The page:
• Good Dog. Let me give you some cookies
      • cannot easily show the dog that $y_n$ = “sit”, when $\mathbf{x}_n$ = “sit down”
      • but can “punish” to say $\tilde{y}_n$ = “pee is wrong”
      • but can “reward” to say $\tilde{y}_n$ = “sit is good”
    • Other RL problems using $(\mathbf{x}, \tilde{y}, \text{goodness})$
      • (customer, ad choice, ad click earning) $\Rightarrow$ ad system
      • (cards, strategy, winning amount) $\Rightarrow$ black jack agent
    • RL: learn with partial/implicit information (often sequentially)
  • Mini Summary: learning with different data label $y_n$

    • supervised: all $y_n$
    • unsupervised: no $y_n$
    • semi-supervised: some $y_n$
    • reinforcement: implicit $y_n$ by goodness ($\tilde{y}_n$)
    • … and more!
QUIZ

3.3 Learning with Different Protocol

  • Batch Learning:
    • coin recognition revisited
    • batch supervised multiclass classification: learn from all known data
    • More batch learning problems
      • batch of (email,spam?) $\Rightarrow$ spam filter
      • batch of (patient,cancer) $\Rightarrow$ cancer classifier
      • batch of patient data $\Rightarrow$ group of patients
  • Online Learning:
    • spam filter that improve
      • batch spam filter:
        • learn with known (email, spam?) pairs, and predict with fixed $g$
      • online spam filter, which sequentially:
        • observe an email $\mathbf{x}_t$
        • predict spam status with current $g_t(\mathbf{x}_t)$
        • receive desired label $y_t$ from user, and then update $g_t$ with $(\mathbf{x}_t, y_t)$
    • Connection to what we’ve learned
      • PLA can be easily adapted to online protocol (how?)
      • RL learning is often done online (why?)
    • Online learning: hypothesis improves through receiving data instances sequentially
  • Active Learning: learning by asking
    • protocol $\Leftrightarrow$ learning philosophy
      • batch: “duck feeding”
      • online: “passive sequential”
      • active: “question asking” (sequentially)
        • query the $y_n$ of the chosen $\mathbf{x}_n$
    • active: improve hypothesis with fewer labels (hopefully) by asking questions strategically
  • Mini Summary: learning with different protocol $\Rightarrow$ $(\mathbf{x}_n, y_n)$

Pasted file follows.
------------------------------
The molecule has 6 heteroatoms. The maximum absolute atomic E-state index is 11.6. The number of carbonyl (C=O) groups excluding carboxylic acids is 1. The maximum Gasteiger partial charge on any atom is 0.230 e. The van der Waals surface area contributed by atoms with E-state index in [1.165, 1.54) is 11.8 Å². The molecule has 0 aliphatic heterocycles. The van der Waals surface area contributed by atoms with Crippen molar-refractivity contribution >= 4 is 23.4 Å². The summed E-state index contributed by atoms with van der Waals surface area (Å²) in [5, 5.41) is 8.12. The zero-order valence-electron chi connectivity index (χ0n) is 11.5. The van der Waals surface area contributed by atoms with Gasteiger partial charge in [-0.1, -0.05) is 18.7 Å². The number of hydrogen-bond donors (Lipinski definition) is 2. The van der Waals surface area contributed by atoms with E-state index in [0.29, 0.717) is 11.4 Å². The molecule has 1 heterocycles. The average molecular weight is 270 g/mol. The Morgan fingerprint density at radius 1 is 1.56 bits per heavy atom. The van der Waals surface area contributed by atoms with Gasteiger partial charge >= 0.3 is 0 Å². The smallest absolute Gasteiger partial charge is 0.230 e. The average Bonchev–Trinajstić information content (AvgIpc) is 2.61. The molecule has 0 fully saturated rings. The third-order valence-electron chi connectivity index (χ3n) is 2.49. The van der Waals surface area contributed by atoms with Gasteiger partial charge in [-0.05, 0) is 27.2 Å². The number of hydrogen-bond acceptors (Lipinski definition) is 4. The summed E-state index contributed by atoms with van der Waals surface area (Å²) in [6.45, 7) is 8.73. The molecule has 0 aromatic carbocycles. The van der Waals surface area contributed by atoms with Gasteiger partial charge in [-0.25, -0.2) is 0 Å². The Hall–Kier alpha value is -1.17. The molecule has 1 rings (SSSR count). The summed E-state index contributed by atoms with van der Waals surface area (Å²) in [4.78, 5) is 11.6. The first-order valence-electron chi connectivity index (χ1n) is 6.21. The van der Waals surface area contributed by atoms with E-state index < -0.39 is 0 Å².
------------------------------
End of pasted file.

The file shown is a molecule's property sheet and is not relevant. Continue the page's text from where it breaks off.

• batch: all known data
    • online: sequential (passive) data
    • active: strategically-observed data
    • … and more!
QUIZ

3.4 Learning with Different Input Space

  • Concrete features: each dimension of $\cal{X} \subseteq \Bbb{R}^d$

    • More on concrete features
      • (size, mass) for coin classification
      • customer info for credit approval
      • patient info for cancer diagnosis
    • often including human intelligence on the learning task
    • concrete features: the easy ones for ML
  • Raw features:

    • digit recognition problem

      image-20200701160301074

      • features $\Rightarrow$ meaning of digit
      • a typical supervised multiclass classification problem
    • Other problems with raw features

      • image pixels, speech signal, etc.
    • raw features: often need human or machines to convert to concrete ones

  • Abstract features

    • rating prediction problem
      • given previous (userid, itemid, rating) tuples, predict the rating that some userid would give to itemid?
      • a regression problem with $\cal{Y} \subseteq \Bbb R$ as rating and $\mathcal{X} \subseteq N \times N$ as (userid, itemid)
      • no physical meaning; thus even more difficult for ML
    • Other problems with abstract features
      • student ID in online tutoring system
      • advertisement ID in online ad system
    • abstract: again need feature conversion/extraction/construction
  • Mini Summary: Learning with different space $\cal X$

    • concrete: sophisticated (and related) physical meaning
    • raw: simple physical meaning
    • abstract: no (or little) physical meaning
    • … and more!
QUIZ

4 Feasibility of Learning

Learning can be “probably approximately correct” when given enough statistical data and finite number of hypotheses …

N75NCV.png

4.1 Learning is Impossible

  • Two controversial answers

    image-20200701161955017

    • all valid reasons, your adversarial teacher can always call you didn’t learn. :cry:
  • A simple binary classification problem

    image-20200701162305664

    • pick $g \in \cal{H}$ with all $g(\mathbf{x}_n)=y_n$ (like PLA), does $g \approx f$?

    image-20200701162602212

    • learning from $\cal D$ (to infer something outside $\cal D$) is doomed if any unknown $f$ can happen. :cry: